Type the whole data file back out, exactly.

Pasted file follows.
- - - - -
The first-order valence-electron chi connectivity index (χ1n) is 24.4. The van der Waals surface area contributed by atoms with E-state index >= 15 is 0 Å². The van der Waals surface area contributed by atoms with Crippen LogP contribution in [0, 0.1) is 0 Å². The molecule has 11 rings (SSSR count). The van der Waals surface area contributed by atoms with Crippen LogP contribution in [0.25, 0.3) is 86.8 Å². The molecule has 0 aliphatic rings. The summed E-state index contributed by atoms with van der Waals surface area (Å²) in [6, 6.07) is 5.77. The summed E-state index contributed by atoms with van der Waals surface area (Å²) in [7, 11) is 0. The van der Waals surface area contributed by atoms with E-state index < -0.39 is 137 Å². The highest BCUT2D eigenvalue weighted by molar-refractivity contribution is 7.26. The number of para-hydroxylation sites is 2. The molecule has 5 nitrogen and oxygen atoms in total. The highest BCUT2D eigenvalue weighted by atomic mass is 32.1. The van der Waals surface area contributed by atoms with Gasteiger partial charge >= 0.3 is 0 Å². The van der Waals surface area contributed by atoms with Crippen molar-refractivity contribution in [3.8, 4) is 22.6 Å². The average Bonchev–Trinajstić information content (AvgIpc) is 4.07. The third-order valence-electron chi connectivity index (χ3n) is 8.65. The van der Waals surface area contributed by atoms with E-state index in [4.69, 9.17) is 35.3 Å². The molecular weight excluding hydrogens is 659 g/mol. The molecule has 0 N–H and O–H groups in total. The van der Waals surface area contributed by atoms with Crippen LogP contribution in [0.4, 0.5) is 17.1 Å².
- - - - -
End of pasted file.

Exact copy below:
The first-order valence-electron chi connectivity index (χ1n) is 24.4. The van der Waals surface area contributed by atoms with E-state index >= 15 is 0 Å². The van der Waals surface area contributed by atoms with Crippen LogP contribution in [0, 0.1) is 0 Å². The molecule has 11 rings (SSSR count). The van der Waals surface area contributed by atoms with Crippen LogP contribution in [0.25, 0.3) is 86.8 Å². The molecule has 0 aliphatic rings. The summed E-state index contributed by atoms with van der Waals surface area (Å²) in [6, 6.07) is 5.77. The summed E-state index contributed by atoms with van der Waals surface area (Å²) in [7, 11) is 0. The van der Waals surface area contributed by atoms with E-state index < -0.39 is 137 Å². The highest BCUT2D eigenvalue weighted by molar-refractivity contribution is 7.26. The number of para-hydroxylation sites is 2. The molecule has 5 nitrogen and oxygen atoms in total. The highest BCUT2D eigenvalue weighted by atomic mass is 32.1. The van der Waals surface area contributed by atoms with Gasteiger partial charge >= 0.3 is 0 Å². The van der Waals surface area contributed by atoms with Crippen molar-refractivity contribution in [3.8, 4) is 22.6 Å². The average Bonchev–Trinajstić information content (AvgIpc) is 4.07. The third-order valence-electron chi connectivity index (χ3n) is 8.65. The van der Waals surface area contributed by atoms with E-state index in [4.69, 9.17) is 35.3 Å². The molecular weight excluding hydrogens is 659 g/mol. The molecule has 0 N–H and O–H groups in total. The van der Waals surface area contributed by atoms with Crippen LogP contribution in [0.4, 0.5) is 17.1 Å².